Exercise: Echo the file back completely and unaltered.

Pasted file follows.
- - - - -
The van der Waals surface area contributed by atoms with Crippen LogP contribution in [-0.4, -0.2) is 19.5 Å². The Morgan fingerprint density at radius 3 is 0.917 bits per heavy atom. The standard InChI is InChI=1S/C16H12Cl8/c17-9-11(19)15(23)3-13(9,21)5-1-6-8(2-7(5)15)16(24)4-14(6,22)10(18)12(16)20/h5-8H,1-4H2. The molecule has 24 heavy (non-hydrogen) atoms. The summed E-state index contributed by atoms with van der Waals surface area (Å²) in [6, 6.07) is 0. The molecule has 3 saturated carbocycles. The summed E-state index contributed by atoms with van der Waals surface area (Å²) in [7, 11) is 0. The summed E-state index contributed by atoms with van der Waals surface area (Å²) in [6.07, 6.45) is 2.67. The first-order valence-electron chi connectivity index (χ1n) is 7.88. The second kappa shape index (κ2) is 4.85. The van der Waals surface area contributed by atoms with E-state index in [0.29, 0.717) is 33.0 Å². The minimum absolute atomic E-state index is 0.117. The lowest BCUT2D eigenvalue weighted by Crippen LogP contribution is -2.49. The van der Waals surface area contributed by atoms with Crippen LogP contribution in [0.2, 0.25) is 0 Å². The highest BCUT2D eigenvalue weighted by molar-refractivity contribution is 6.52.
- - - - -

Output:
The van der Waals surface area contributed by atoms with Crippen LogP contribution in [-0.4, -0.2) is 19.5 Å². The Morgan fingerprint density at radius 3 is 0.917 bits per heavy atom. The standard InChI is InChI=1S/C16H12Cl8/c17-9-11(19)15(23)3-13(9,21)5-1-6-8(2-7(5)15)16(24)4-14(6,22)10(18)12(16)20/h5-8H,1-4H2. The molecule has 24 heavy (non-hydrogen) atoms. The summed E-state index contributed by atoms with van der Waals surface area (Å²) in [6, 6.07) is 0. The molecule has 3 saturated carbocycles. The summed E-state index contributed by atoms with van der Waals surface area (Å²) in [7, 11) is 0. The summed E-state index contributed by atoms with van der Waals surface area (Å²) in [6.07, 6.45) is 2.67. The first-order valence-electron chi connectivity index (χ1n) is 7.88. The second kappa shape index (κ2) is 4.85. The van der Waals surface area contributed by atoms with E-state index in [0.29, 0.717) is 33.0 Å². The minimum absolute atomic E-state index is 0.117. The lowest BCUT2D eigenvalue weighted by Crippen LogP contribution is -2.49. The van der Waals surface area contributed by atoms with Crippen LogP contribution in [0.2, 0.25) is 0 Å². The highest BCUT2D eigenvalue weighted by molar-refractivity contribution is 6.52.